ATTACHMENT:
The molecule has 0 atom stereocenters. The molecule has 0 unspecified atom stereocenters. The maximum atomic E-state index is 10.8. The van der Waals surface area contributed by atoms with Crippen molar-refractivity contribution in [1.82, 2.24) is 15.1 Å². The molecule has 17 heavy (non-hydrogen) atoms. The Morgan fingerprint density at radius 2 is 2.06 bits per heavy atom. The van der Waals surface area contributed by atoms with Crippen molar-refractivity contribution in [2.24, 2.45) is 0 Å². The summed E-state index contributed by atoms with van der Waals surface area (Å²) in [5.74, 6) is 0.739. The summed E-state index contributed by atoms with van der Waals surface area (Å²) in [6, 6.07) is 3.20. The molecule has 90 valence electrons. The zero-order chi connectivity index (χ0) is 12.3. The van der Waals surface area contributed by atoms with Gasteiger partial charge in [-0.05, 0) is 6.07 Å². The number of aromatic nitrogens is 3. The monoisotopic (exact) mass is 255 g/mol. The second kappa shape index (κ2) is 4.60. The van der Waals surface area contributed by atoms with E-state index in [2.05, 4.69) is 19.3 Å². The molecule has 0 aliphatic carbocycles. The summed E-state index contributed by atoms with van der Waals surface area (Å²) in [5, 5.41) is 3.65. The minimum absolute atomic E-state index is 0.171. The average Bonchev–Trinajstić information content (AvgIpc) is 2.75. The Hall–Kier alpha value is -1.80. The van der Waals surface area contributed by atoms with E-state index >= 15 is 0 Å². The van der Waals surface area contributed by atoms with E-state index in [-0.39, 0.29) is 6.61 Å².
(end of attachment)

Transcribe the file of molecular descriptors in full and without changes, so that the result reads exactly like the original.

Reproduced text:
The molecule has 0 atom stereocenters. The molecule has 0 unspecified atom stereocenters. The maximum atomic E-state index is 10.8. The van der Waals surface area contributed by atoms with Crippen molar-refractivity contribution in [1.82, 2.24) is 15.1 Å². The molecule has 17 heavy (non-hydrogen) atoms. The Morgan fingerprint density at radius 2 is 2.06 bits per heavy atom. The van der Waals surface area contributed by atoms with Crippen molar-refractivity contribution in [2.24, 2.45) is 0 Å². The summed E-state index contributed by atoms with van der Waals surface area (Å²) in [5.74, 6) is 0.739. The summed E-state index contributed by atoms with van der Waals surface area (Å²) in [6, 6.07) is 3.20. The molecule has 90 valence electrons. The zero-order chi connectivity index (χ0) is 12.3. The van der Waals surface area contributed by atoms with Gasteiger partial charge in [-0.05, 0) is 6.07 Å². The number of aromatic nitrogens is 3. The monoisotopic (exact) mass is 255 g/mol. The second kappa shape index (κ2) is 4.60. The van der Waals surface area contributed by atoms with E-state index in [2.05, 4.69) is 19.3 Å². The molecule has 0 aliphatic carbocycles. The summed E-state index contributed by atoms with van der Waals surface area (Å²) in [5, 5.41) is 3.65. The minimum absolute atomic E-state index is 0.171. The average Bonchev–Trinajstić information content (AvgIpc) is 2.75. The Hall–Kier alpha value is -1.80. The van der Waals surface area contributed by atoms with E-state index >= 15 is 0 Å². The van der Waals surface area contributed by atoms with E-state index in [-0.39, 0.29) is 6.61 Å².